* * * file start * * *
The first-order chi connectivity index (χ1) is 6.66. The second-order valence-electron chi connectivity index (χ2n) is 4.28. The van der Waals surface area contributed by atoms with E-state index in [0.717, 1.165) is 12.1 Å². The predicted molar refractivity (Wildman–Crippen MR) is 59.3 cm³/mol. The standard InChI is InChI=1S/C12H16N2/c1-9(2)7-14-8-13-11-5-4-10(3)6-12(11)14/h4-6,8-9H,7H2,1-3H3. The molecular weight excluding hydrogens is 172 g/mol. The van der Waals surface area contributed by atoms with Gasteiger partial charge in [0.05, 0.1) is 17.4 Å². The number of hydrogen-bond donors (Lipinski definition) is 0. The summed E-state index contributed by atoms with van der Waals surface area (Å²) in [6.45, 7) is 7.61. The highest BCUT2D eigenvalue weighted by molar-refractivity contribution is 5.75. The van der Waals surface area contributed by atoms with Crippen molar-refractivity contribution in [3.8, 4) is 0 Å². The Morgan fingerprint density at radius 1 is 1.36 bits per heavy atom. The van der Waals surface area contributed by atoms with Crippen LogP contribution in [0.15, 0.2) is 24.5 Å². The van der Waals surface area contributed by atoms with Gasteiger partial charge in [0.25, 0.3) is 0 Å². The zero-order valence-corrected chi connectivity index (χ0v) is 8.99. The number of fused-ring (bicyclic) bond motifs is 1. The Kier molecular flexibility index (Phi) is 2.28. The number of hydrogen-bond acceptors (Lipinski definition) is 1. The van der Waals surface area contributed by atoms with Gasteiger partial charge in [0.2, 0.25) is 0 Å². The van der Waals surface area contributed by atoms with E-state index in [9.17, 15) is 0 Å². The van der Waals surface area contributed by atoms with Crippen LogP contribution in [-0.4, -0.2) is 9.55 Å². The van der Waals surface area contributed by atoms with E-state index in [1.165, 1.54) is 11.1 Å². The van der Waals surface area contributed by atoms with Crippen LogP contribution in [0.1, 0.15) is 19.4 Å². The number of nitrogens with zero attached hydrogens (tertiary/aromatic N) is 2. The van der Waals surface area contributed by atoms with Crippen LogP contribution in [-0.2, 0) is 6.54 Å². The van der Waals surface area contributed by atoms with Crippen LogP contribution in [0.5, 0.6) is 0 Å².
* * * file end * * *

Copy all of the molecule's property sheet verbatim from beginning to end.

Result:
The first-order chi connectivity index (χ1) is 6.66. The second-order valence-electron chi connectivity index (χ2n) is 4.28. The van der Waals surface area contributed by atoms with E-state index in [0.717, 1.165) is 12.1 Å². The predicted molar refractivity (Wildman–Crippen MR) is 59.3 cm³/mol. The standard InChI is InChI=1S/C12H16N2/c1-9(2)7-14-8-13-11-5-4-10(3)6-12(11)14/h4-6,8-9H,7H2,1-3H3. The molecular weight excluding hydrogens is 172 g/mol. The van der Waals surface area contributed by atoms with Gasteiger partial charge in [0.05, 0.1) is 17.4 Å². The number of hydrogen-bond donors (Lipinski definition) is 0. The summed E-state index contributed by atoms with van der Waals surface area (Å²) in [6.45, 7) is 7.61. The highest BCUT2D eigenvalue weighted by molar-refractivity contribution is 5.75. The van der Waals surface area contributed by atoms with Crippen molar-refractivity contribution in [3.8, 4) is 0 Å². The Morgan fingerprint density at radius 1 is 1.36 bits per heavy atom. The van der Waals surface area contributed by atoms with Crippen LogP contribution in [0.15, 0.2) is 24.5 Å². The van der Waals surface area contributed by atoms with Gasteiger partial charge in [0.25, 0.3) is 0 Å². The zero-order valence-corrected chi connectivity index (χ0v) is 8.99. The number of fused-ring (bicyclic) bond motifs is 1. The Kier molecular flexibility index (Phi) is 2.28. The number of hydrogen-bond acceptors (Lipinski definition) is 1. The van der Waals surface area contributed by atoms with Gasteiger partial charge in [0.2, 0.25) is 0 Å². The van der Waals surface area contributed by atoms with E-state index in [9.17, 15) is 0 Å². The van der Waals surface area contributed by atoms with Crippen LogP contribution in [-0.4, -0.2) is 9.55 Å². The van der Waals surface area contributed by atoms with E-state index in [1.165, 1.54) is 11.1 Å². The van der Waals surface area contributed by atoms with Crippen LogP contribution in [0.1, 0.15) is 19.4 Å². The number of nitrogens with zero attached hydrogens (tertiary/aromatic N) is 2. The van der Waals surface area contributed by atoms with Crippen LogP contribution in [-0.2, 0) is 6.54 Å². The van der Waals surface area contributed by atoms with Crippen LogP contribution in [0.5, 0.6) is 0 Å².